This weekend: Winter tips to explore the Badlands
No, it’s not 75 degrees and sunny. Yes, we’ve been locked up while the cold air rages at our doorstep.
Yes. You can take a few minutes this weekend to get out while you can.
The reward: The air is fresh and the snow is deep, but that does not mean North Dakota tourism season over.
A short hike: If you want just a short and rewarding jaunt, head to the South Unit of the Theodore Roosevelt National Park. You might see bison or elk along the road. The road is open to drive to the Wind Canyon overlook for a hike that’s only a few blocks long.
If you have an hour or more: For a bit more time in the exhilarating environment, here’s what we do. It’s easier than you think.
Head North toward Watford City
We travel toward Watford City knowing we’d stop at the CCC Campground1. That’s where adventurers see an unbelievably beautiful, pristine wilderness that few people ever see; and that’s the attraction right there, pristine wilderness that few people see.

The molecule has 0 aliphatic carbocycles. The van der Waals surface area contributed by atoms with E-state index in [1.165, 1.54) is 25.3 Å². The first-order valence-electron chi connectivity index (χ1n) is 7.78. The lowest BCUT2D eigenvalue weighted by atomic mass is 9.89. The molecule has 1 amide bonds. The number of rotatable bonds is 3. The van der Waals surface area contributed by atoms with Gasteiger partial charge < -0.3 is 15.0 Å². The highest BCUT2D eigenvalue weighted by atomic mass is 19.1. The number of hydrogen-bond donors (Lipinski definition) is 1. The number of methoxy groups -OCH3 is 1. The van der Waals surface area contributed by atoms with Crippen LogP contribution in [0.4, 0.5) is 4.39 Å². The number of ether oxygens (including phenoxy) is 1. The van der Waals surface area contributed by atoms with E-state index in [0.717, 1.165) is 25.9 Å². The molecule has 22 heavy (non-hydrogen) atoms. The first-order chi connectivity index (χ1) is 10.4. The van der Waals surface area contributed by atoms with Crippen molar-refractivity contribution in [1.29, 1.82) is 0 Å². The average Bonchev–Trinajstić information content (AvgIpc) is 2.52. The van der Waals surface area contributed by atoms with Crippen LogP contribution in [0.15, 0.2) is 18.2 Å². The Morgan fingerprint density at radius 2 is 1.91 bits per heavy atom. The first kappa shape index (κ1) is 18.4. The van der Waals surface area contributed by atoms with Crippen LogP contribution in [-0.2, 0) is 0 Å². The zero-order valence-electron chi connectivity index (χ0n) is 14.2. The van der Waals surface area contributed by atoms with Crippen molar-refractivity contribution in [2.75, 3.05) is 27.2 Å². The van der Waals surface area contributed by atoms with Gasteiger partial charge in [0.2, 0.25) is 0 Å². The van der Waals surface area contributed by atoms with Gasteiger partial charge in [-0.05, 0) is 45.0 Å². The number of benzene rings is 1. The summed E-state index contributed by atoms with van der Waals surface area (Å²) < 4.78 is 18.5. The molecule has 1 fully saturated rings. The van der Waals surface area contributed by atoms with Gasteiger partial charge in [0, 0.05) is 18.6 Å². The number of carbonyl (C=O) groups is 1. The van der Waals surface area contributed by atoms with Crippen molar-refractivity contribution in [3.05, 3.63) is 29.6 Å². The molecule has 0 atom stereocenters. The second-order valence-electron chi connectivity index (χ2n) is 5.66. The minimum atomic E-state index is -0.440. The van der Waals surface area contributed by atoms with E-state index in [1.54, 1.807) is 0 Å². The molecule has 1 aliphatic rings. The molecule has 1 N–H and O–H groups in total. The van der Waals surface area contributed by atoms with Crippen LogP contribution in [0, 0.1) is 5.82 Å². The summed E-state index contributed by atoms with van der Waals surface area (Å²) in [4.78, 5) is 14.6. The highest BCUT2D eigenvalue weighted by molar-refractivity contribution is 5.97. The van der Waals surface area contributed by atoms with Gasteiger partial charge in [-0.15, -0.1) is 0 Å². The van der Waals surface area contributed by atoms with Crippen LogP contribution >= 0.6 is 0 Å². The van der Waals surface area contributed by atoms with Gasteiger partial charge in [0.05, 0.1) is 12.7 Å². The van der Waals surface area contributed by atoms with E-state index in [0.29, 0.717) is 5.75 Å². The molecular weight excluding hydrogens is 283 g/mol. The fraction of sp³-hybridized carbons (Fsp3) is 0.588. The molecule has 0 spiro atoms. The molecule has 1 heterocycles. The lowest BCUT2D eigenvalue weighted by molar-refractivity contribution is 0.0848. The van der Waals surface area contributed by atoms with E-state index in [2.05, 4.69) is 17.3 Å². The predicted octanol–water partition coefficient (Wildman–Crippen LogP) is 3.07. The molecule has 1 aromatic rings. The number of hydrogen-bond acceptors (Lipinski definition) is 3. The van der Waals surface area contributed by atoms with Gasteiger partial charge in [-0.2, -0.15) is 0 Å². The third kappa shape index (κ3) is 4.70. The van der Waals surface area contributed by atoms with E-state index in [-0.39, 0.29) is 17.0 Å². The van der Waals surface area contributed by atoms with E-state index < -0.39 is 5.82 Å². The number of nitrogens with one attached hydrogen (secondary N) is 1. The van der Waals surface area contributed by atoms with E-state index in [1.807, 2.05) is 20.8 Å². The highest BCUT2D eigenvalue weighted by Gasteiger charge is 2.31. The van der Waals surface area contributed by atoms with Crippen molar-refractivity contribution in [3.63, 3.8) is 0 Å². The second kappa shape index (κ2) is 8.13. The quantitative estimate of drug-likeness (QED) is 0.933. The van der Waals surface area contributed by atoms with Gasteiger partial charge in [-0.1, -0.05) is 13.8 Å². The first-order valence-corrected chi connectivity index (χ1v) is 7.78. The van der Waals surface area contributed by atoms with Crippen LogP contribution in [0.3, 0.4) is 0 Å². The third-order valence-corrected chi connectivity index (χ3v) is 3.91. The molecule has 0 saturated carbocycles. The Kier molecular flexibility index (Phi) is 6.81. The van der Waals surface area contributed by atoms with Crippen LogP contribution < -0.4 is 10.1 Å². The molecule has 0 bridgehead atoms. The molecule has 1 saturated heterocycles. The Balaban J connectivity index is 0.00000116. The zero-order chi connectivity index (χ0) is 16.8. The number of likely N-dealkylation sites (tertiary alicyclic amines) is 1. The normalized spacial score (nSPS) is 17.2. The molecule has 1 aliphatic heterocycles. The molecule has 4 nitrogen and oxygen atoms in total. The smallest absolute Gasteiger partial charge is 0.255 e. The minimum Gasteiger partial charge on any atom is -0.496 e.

There are several reasons The CCC Campground and the Long X trail are the best places to get a little winter outdoor time.
- It’s an easy travel distance and route
- It’s along the Little Missouri River.
- The campground and parking area are well maintained.
- The trail is well-marked
- It’s an easy trail.
1. Easy travel distance.
Highway 85 from Belfield to Williston is a major federal highway, so we have good luck headed up that highway. Alternatively, we’ll head east across the state on Highway 200.
The Long X Bridge won’t be here much longer
Up Highway 85, we always like to check out the historic Long X Bridge2 over the Little Missouri River. It’s south of Watford City, north of Grassy Butte. The closer we get to the Long X bridge the more we perk up. It’s an impressive landscape, colorful, striated, and beckoning. That’s just a hint of what’s to come.
Turn in at the CCC Campground
The entrance to the CCC Campground (CCC is Civilian Conservation Corps, a 100-year old government works program) is at the very end of the bridge, just a few feet south. We head west through a rancher’s rangeland pasture. So, take it easy on that first couple of bends in the road. That’s where cattle are often milling about.